Upper Narragansett Bay, June 10
Itís been hot with oppressive daytime heat, but the striper fishing has been holding its own.
I have never seen a temperature swing of forty plus degrees during a summer month in one day like we had Saturday. Despite the bright sunshine this week there are stripers around the upper bay. Last week, the fishery lacked consistency but it has leveled somewhat this week.
Everyone knows by now most of the live bait action is up into the Providence River south of the hurricane barrier. The flotilla of boats up there is amazing, and so are the feuds that develop with close quarter drills. Bank sinkers are a flying and tempers are short. If you like reality fishing at its best, thatís the place to be. There are two boat ramps in the vicinity of the action. This makes it a great deal on fuel savings and staples for the dinner table.
We have been fishing structure south of Providence to Prudence Island just to get away from that scene. Some stripers in the teens are starting to move down from Providence as the water temps continues to rise. So far the masses of bunker havenít showed in open water. The pogy boat was around last week for a couple of days, but it drifted aimlessly while the spotter plane circled the bay.
There should be concern about is the growth of algae blooms. Itís starting to show in pockets of the upper bay like swirls of marble cake. The lack of wind doesnít help the problem either. There is plenty of pollen on the surface to go around too. Water conditions seem dirty with stagnant water.
Try to find stripers in areas of rock structure away from the pack. Start the morning as early as possible. Once a spot gets integrated with noise with other boats, the fish quickly vanish. Striper feedings have not been aggressive but there are subsurface boils for the keen eye to notice. They are filtering larvae and other critters and also working crabs along the shallow bottom. Aggressive approach to fly presentation will not work. Finesse is the key with an intermediate line. This is high level of skill fishing at its finest. Those anglers with patience and good presentation will be justly rewarded.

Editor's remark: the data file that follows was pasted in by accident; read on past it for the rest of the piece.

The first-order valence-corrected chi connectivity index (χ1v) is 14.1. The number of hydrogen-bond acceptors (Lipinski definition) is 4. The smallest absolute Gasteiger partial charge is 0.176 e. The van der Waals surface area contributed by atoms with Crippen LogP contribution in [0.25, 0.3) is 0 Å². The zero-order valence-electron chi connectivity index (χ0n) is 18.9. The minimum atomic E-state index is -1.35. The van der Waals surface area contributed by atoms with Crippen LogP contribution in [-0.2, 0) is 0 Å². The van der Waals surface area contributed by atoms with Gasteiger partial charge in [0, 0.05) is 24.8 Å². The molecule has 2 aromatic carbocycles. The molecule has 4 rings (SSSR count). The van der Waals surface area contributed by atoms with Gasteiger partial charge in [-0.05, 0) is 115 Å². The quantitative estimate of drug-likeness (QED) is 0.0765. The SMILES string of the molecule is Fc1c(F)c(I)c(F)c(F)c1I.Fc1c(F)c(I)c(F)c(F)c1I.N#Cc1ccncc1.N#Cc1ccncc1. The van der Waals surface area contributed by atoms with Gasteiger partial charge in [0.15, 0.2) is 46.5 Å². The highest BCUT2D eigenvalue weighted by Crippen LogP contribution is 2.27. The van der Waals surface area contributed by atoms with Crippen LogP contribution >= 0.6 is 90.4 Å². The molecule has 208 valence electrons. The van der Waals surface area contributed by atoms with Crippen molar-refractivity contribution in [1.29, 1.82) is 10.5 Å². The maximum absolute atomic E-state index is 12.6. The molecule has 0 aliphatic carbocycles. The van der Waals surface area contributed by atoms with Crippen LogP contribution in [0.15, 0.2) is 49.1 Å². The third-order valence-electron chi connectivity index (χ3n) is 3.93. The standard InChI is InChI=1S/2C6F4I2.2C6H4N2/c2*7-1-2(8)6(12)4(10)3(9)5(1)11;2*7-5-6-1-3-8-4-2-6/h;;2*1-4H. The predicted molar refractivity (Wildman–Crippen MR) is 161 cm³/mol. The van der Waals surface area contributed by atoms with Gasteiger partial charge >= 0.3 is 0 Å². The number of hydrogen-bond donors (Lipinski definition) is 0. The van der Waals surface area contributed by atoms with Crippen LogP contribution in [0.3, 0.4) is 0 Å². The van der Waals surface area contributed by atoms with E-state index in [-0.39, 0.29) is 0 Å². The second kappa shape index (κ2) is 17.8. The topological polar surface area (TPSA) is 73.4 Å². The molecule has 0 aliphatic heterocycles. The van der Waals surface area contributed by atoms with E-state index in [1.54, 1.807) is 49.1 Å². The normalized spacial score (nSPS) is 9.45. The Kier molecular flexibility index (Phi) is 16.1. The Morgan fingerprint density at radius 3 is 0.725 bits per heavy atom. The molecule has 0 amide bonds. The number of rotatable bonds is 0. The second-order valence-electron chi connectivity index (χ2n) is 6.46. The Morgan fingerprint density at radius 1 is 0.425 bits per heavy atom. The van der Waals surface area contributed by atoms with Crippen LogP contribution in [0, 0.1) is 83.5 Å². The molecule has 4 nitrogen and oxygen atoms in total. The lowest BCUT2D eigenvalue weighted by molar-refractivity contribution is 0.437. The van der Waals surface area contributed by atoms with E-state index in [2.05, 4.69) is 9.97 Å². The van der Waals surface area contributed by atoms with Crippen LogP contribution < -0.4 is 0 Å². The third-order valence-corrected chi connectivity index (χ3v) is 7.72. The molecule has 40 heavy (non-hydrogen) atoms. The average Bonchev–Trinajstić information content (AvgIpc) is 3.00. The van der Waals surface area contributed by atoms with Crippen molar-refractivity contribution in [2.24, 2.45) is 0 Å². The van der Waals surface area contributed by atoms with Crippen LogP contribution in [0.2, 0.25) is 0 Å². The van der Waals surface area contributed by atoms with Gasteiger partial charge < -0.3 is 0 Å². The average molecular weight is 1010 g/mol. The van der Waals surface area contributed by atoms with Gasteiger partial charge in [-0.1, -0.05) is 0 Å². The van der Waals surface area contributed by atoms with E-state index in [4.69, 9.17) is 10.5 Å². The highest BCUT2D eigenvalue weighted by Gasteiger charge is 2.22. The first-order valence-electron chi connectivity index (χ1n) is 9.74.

We apologize to our clients for the lack of fishing reports lately. We really have not had the time being on the water. Here are some of the latest most current reports. Sorry if we left yours out.
Keld and his friends Eric and Karen from Oregon had their first experience catching striped bass. Eric is an experienced steel head fisherman wading the many rivers back home. They have heard stories of what striper was like back east. Keld was able to finally coax them here for a weekís vacations.
They are both camera shy, but one of their stripers has agreed to be a stand in. Open wide!
The Taylor clan from Missouri arrived with other family friends across New England to spend the morning on Narragansett Bay. There were five eager young men willing to test their skills in the brine. On the Rocks Charters made all the arrangements and provided two boats for their support. Conditions were placid as they cast poppers and swimming plugs along the surface. It took a little coaxing catching timid bass but they were up to the task. They manage to enjoy the day with catching fish and casting banter of barbs about the completion between the two friendly groups.
Here is one of their rewards for their efforts and their scrap book. Have a safe trip home guys!
Nothing seems to change. Joe Herbert is up to his old tricks again catching large stripers. Just back from Lake Lanier, Georgia from a soft water striper trip, his welcome back to the ocean state was successful. Each year he charters captains up and down the east coast looking for information on fishing conditions and looking to improve his skills. After just two years of fly fishing, he has a resume second to none.
Lightí in strikes again
I would say squeteague if I could spell it.
Havenít caught a weakee in two years till today.
Had a great day with Ray and am looking forward to the next one. Maybe we can get one of those unspellable fish pictured above.
In Flordia, they just call 'em "trout." Makes it seem too easy.
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